El Badi Palace

This ruined palace was built by Ahmad Al Mansur Ad-Dhahbi in 1578 and took 25 year to build. It was the most beautiful palace in Morocco with only rare and expensive materials being used, such as marble from Italy, gold powder from West Africa, porphyry from India and also Jade stone from China.
In 1695 the Sultan Moulay Ismail ordered the transfer of the most valuable materials from El Badi Palace to Meknes.

El Badi Palace, Marrakesh, Morocco
El Badi Palace, Marrakesh, Morocco

Bahia Palace

This palace was built in 1866 by ‘Si Moussa’ the chamberlain’s of Sultan Hassan 1st. The chamberlain son Ahmed ben Moussa extended the palace during his reign as regent, he lived with 4 wives and 24 concubines of his harem. The name of the palace is named after one of his favorite mistress; Bahia.

bahia palace
Interior of the Bahia Palace in Marrakech Morocco

Qubba el-Baadiyn

The qubba meaning ‘dome’ is a religious building built in 1117 by Ali Ben Youssef. This is the last vestige of the Almoravid dynasty, the others buildings having been destroyed by the Almohad dynasty.
The dome is located just opposite the entrance to the Ben Youssef Mosque and a few meters from the Marrakesh museum.

Saadian Tombs

These tombs date from the time of the Sultan Ahmad Al-Mansour Ad-Dhahbi (Reign 1578-1603) of the Saadi dynasty. The tombs where rediscovered in 1917 by the French. About sixty Saadians are buried there, including Al-Mansour, his successors and his family. The building was lavishly decorated with finely worked cedar wood, floral motifs, calligraphy and marble from Italy.
Outside, are the graves of soldiers and servants, and the garden of the necropolis.

saadian tombs
saadian tombs with decorative tiles at marrakech medina

Ali ben Youssef Madrasa

The Madrasa was built by the Saadien Sultan Abdallah al-Ghalib in 1564 and the school took its name from the Almoravid Sultan Ali Ben Youssef. Though he had died 100 years earlier. The Madersa had capacity for over 900 students and students who weren’t from Marrakesh could board there. It is the largest Madrasa in all of Morocco.
Ticket prices : 20 dhs (2$)

Ali ben Youssef Madrasa
“The Ali Ben Youssef Madrassa in Marrakech, Morocco, North Africa.”

The Palmeraie

It’s the perfect place if you are looking for something different. The Palmeraie is a quiet area full of palms where you can experience some authentic activities like camel rides (cost 100 Dhs – 11$) or even quad bikes!. Do not hesitate to haggle over the price.

The Palmeraie
Koutoubia mosque in the morning surrounded by palm tree from Elkoutoubia Garden, Marrakesh, Morocco

Majorelle Gardens

These beautiful gardens were built in 1929 by the French artist Jacques Majorelle a few years after he moved to Marrakesh. He also built a large workshop inside his villa there.
He created a botanical garden based on the Islamic gardens, the garden quickly became full of different varieties, becoming a refuge for hundreds of birds.

In 1937 he painted the walls of his villa with a unique blue colour, inspired by Moroccan blue tiles, and called the color ‘Majorelle Blue’.
In 1980, Yves Saint Laurent bought the house and made significant renovations.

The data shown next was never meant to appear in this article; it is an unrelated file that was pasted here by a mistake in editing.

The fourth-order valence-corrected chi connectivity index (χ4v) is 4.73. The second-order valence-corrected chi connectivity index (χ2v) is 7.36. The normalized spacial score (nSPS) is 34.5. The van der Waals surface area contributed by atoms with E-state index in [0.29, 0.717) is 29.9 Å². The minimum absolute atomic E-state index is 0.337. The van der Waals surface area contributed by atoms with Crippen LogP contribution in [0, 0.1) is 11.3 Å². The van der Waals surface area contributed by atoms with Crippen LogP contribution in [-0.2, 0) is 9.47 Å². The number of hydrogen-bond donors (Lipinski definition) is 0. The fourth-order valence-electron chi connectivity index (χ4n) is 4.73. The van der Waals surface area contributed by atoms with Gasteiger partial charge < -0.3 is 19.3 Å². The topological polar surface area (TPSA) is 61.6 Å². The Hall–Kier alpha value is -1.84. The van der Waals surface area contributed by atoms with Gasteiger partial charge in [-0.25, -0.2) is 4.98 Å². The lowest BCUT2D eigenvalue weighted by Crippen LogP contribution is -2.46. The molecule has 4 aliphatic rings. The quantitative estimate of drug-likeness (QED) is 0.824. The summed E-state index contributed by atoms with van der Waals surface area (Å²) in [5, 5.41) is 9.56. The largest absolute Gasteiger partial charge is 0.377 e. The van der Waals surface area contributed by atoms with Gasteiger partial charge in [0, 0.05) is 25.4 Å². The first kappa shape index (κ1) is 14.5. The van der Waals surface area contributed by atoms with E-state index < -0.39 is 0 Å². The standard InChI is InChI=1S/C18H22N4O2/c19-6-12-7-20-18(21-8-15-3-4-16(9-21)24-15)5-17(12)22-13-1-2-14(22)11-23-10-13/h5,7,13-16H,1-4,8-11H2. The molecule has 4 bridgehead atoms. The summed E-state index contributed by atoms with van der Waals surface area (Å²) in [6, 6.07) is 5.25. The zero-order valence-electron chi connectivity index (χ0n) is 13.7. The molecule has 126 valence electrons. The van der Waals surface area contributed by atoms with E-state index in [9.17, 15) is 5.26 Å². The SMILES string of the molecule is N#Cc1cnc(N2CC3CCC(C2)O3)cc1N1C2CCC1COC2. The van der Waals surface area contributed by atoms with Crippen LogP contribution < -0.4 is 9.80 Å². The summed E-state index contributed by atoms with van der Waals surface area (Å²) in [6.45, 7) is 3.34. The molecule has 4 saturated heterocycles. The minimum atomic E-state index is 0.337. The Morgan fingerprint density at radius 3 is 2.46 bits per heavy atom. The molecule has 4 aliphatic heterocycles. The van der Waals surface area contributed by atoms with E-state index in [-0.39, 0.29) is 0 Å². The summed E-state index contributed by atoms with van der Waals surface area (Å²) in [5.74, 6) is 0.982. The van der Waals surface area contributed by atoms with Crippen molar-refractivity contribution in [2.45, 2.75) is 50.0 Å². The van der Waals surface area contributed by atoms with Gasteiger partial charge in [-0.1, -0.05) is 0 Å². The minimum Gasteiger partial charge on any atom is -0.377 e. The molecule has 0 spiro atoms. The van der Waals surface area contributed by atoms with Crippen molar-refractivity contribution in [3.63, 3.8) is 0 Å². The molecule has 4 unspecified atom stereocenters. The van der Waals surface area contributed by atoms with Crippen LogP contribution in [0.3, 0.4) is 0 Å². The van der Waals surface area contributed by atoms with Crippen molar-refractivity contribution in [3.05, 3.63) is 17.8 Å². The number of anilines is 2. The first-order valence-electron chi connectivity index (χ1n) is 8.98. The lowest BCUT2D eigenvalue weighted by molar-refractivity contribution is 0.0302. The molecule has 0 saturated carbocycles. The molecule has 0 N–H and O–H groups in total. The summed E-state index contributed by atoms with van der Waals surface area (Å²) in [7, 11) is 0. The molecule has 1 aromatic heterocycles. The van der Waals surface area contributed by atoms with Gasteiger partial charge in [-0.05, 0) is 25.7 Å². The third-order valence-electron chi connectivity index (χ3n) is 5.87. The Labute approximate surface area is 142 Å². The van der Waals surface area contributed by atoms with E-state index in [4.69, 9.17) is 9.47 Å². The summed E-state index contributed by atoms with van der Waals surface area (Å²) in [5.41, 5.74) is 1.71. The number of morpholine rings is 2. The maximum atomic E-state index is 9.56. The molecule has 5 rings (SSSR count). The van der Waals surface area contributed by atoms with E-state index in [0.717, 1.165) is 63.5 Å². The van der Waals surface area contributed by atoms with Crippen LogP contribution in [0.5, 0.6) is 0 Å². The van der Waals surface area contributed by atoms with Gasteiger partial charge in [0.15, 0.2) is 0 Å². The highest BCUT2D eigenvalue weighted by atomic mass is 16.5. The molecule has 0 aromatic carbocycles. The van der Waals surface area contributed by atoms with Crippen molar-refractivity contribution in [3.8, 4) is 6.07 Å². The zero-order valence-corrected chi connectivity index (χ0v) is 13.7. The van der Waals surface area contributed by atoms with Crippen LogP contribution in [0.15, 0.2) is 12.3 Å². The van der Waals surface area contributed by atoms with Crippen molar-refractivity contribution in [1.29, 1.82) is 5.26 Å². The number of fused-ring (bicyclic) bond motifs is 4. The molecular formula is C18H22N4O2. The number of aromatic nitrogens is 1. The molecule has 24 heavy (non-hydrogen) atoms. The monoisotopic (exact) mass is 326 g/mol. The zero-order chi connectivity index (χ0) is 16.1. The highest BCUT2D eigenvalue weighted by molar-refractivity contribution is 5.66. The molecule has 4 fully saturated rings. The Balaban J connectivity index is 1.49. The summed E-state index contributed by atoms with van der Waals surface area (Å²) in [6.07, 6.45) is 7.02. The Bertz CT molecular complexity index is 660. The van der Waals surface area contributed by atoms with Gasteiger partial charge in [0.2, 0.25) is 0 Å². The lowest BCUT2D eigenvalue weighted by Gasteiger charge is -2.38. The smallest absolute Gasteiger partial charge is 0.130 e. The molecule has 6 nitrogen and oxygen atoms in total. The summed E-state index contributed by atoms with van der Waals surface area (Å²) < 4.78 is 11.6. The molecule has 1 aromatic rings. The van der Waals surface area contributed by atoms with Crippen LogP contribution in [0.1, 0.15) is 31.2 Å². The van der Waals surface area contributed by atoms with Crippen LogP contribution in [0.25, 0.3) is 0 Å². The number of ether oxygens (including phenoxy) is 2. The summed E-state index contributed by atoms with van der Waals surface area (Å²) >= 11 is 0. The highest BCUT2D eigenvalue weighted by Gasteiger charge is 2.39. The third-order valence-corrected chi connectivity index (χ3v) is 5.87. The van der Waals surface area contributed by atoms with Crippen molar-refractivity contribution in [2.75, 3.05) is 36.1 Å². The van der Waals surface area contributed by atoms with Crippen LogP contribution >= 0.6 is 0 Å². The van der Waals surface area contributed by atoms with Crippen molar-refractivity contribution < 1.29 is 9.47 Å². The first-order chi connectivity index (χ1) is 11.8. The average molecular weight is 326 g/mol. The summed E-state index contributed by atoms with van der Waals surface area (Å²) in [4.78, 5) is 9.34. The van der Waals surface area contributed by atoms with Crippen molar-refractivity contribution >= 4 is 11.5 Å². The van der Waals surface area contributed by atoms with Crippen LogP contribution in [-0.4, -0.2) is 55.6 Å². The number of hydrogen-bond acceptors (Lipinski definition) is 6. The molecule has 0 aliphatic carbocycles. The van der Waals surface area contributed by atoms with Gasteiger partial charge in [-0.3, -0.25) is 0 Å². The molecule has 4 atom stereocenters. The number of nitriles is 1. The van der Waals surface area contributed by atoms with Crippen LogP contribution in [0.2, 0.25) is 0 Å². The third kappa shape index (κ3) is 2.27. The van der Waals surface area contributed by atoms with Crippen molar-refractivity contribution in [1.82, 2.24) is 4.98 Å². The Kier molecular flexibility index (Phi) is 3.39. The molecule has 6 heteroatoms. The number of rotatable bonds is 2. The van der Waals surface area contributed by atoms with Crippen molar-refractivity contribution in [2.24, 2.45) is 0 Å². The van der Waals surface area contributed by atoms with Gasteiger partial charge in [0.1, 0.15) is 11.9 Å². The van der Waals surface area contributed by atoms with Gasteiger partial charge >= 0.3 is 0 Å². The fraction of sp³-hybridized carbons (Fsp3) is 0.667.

At the gardens there is a Berber Museum, displaying a small collection of Irke pottery, artefacts, clothing and jewellery.
Over the years this beautiful villa has become one of the best attractions in Marrakesh, a haven of peace which is tended to daily by 20 gardeners.

majorel garden
Majorelle Garden in Marrakech – pool with fountain – cacti garden around .

Menara Gardens

Menara Gardens are botanical gardens about a 45 minute walk away from Jemaa El Fna square. This peaceful place was planted with olive trees during the Almohad dynasty.
The artificial basin allows the irrigation of the surrounding gardens and orchard, and it is supplied with water by a 700 year old hydraulic system with water coming from the mountains located about 40 km south of the city.

Saadian pavilion,Menara gardens and Atlas in Marrakech, Morocco, Africa at sunset. Water reflection.

Marrakesh Museum

This museum, located near Ben Youssef mosque, was a palace built in the 19th century. The palace was restored by Omar Benjelloun, a Moroccan businessman and art collector.
You can find contemporary art exhibitions there and also Moroccan collectible copper, metalware, jewellry, coins, pottery and traditional Moroccan clothing.

museum in Marrakesh.
Atrium of Ben Youssef Madrassa, an old university that today is a museum in Marrakesh.

Dar Si Saïd

This is a little museum located to the north of the Bahia Palace, it’s more of a palace than a museum but you will find beautiful architecture and a collection of carpet, jewellry from all of Morocco plus Moroccan pottery and other artefacts.

Dar Si Said historic palace.
Marrakech city landmark in Morocco. Dar Si Said historic palace.

Festival of Popular Arts

Every year the festival runs for a week during the month of July. This music festival brings together a variety of local and foreign artists.
The festival takes place in various locations in Marrakesh such as Djemaa el Fna, El Badi palace, Dar El Bacha, the Royal Theatre and the Menara gardens.

 morning surrounded by palm tree, Marrakesh, Morocco
Koutoubia mosque in the morning surrounded by palm tree, Marrakesh, Morocco